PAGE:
The Americans as John and Pat are known as on Leros own a big beautiful house with a number of lovely flats. The house overlooks the bay and you just have to cross a small road to get to the local beach. John’s mother was born in the small house adjoining the big one where we stayed, so he is Greek-American whereas Pat is American. They are absolutely the friendliest and kindest couple that you can imagine, and no doubt that our stay in Leros would have been a very different one if we had stayed elsewhere. When they were younger, they ran a real American restaurant downstairs which supposedly was a very popular place. Now they have retired and spend their summers on Leros and winters in the States. What a life!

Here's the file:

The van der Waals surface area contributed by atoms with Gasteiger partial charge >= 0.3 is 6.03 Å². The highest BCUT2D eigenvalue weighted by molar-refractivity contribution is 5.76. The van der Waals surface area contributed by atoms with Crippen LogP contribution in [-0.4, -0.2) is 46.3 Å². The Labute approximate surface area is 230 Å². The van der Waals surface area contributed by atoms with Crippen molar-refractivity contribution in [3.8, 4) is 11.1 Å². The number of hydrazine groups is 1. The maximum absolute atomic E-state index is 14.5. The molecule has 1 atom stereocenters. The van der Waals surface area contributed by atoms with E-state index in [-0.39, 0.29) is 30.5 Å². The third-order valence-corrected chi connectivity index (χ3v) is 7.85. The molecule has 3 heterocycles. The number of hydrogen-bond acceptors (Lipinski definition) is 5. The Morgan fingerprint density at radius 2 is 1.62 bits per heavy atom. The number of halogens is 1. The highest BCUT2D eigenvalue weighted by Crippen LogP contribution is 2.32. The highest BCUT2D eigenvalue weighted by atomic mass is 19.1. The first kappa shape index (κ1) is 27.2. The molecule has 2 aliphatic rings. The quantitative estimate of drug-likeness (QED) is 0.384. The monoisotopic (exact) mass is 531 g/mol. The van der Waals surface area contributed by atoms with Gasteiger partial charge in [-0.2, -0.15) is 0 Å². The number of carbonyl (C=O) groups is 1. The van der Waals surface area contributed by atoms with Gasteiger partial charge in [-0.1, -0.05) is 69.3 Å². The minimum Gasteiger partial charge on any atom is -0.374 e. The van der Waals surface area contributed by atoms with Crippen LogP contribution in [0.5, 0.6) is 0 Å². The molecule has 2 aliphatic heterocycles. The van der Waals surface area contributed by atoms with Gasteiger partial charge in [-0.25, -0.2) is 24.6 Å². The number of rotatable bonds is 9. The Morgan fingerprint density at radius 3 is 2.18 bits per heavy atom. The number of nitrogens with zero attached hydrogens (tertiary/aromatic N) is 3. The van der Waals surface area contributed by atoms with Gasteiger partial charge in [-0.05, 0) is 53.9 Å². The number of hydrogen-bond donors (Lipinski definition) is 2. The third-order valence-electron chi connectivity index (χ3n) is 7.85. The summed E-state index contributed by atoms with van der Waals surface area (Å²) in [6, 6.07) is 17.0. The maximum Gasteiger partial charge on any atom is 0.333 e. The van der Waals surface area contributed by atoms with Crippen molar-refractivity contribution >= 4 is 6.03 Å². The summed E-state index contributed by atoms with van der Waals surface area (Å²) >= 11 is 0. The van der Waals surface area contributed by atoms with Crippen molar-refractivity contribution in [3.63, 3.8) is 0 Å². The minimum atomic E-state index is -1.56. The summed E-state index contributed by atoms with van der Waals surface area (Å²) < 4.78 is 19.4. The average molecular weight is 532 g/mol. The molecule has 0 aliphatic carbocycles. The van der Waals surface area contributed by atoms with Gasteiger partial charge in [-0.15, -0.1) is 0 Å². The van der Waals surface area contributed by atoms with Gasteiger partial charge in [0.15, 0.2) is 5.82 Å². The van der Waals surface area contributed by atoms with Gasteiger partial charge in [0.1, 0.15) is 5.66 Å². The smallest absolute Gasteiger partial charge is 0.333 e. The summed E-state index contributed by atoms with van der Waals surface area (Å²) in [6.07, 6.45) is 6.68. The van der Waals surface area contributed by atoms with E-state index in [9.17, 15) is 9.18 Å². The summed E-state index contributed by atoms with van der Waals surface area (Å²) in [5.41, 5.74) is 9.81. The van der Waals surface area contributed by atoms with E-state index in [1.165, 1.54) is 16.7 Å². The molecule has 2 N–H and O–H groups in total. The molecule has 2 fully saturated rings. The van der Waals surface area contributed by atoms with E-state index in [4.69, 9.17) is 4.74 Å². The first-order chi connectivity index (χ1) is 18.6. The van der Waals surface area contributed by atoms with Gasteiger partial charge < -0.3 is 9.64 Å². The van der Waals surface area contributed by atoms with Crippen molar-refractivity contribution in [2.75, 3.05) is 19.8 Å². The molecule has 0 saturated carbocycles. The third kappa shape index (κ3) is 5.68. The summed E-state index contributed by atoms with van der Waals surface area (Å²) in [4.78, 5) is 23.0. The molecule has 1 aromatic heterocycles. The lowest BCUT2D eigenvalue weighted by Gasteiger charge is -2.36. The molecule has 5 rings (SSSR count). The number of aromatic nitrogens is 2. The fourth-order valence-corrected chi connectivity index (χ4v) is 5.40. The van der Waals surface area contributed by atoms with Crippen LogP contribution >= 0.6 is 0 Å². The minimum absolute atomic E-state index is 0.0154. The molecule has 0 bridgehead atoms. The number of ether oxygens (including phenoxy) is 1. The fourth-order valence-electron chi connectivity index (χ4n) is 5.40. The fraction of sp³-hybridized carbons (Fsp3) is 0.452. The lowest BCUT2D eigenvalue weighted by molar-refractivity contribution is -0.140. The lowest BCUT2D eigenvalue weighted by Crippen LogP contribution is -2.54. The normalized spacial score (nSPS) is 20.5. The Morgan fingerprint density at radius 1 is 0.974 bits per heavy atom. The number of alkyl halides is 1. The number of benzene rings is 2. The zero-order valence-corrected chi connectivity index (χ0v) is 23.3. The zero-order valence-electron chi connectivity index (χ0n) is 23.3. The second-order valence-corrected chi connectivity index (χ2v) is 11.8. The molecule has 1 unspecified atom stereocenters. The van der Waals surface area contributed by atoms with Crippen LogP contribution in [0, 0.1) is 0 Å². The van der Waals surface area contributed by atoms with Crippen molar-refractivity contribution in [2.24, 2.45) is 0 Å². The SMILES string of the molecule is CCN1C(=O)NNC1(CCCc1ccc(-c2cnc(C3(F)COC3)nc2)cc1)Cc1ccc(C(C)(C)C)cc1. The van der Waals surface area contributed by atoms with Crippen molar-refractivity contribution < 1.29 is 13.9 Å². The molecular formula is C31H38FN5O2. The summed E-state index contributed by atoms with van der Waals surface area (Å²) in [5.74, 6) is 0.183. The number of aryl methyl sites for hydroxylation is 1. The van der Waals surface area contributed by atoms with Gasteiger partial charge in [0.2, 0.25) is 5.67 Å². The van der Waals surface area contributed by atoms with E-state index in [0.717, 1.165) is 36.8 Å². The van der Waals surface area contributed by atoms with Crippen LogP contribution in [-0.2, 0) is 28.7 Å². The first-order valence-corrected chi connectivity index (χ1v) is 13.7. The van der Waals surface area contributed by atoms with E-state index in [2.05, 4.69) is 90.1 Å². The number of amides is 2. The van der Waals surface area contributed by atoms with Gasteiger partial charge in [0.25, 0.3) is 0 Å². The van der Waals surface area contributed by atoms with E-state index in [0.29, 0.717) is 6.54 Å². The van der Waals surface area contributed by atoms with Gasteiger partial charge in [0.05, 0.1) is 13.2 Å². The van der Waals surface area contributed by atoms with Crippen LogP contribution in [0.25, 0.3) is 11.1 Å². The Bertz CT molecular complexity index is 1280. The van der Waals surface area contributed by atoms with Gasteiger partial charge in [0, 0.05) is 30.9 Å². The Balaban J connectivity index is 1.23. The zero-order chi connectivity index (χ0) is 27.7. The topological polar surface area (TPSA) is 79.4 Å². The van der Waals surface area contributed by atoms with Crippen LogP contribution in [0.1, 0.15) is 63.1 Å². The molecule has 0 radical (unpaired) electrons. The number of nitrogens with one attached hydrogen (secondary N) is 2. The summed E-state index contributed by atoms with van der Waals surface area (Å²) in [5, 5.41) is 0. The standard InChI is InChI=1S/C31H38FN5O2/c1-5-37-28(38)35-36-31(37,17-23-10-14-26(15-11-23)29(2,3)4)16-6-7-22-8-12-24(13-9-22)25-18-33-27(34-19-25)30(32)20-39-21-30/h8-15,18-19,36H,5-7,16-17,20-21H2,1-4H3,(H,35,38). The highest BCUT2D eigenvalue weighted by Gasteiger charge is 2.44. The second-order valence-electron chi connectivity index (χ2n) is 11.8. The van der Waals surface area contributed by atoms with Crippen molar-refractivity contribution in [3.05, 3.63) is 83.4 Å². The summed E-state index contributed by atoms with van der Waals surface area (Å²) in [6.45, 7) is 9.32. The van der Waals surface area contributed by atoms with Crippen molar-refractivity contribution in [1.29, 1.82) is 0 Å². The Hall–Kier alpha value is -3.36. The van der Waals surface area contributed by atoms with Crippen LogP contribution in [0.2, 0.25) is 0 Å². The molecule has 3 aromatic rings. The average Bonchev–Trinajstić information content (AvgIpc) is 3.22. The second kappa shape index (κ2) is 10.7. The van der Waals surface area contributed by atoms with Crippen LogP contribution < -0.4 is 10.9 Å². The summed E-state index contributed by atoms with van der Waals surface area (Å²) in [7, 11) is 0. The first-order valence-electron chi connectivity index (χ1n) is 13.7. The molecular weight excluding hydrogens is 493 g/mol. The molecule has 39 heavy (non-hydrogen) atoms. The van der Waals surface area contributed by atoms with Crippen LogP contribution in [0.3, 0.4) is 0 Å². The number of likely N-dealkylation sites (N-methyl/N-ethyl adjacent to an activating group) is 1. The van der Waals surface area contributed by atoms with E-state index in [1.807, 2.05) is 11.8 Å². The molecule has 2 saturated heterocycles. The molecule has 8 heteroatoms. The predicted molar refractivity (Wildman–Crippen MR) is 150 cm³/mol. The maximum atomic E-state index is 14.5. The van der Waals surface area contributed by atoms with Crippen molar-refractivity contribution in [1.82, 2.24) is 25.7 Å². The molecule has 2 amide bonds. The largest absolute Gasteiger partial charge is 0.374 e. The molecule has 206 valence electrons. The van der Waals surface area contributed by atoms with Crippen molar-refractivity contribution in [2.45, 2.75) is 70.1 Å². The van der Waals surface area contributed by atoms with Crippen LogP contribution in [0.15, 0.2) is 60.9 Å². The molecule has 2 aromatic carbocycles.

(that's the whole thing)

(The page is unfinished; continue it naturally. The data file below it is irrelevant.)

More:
Krithoni Bay View - Leros, Greece. This place and our hosts made all the difference to our stay in Leros. The location of the house was superb and the hospitality of our hosts was unparalleled.

Krithoni Bay View – Leros, Greece. This place and our hosts made all the difference to our stay in Leros. The location of the house was superb and the hospitality of our hosts was unparalleled.

Having settled in, the next thing to do was to rent a car and John helped us get one for 30 Euros a day. It was a Fiat 16 and quite small, a must when driving on Leros where the streets are often so narrow and steep that you are sure that you can’t possible go there by car, but then you see everybody else doing it, and yes, it is possible. So, if you are looking for excitement, just go to Pandeli, a small town with very steep and narrow streets.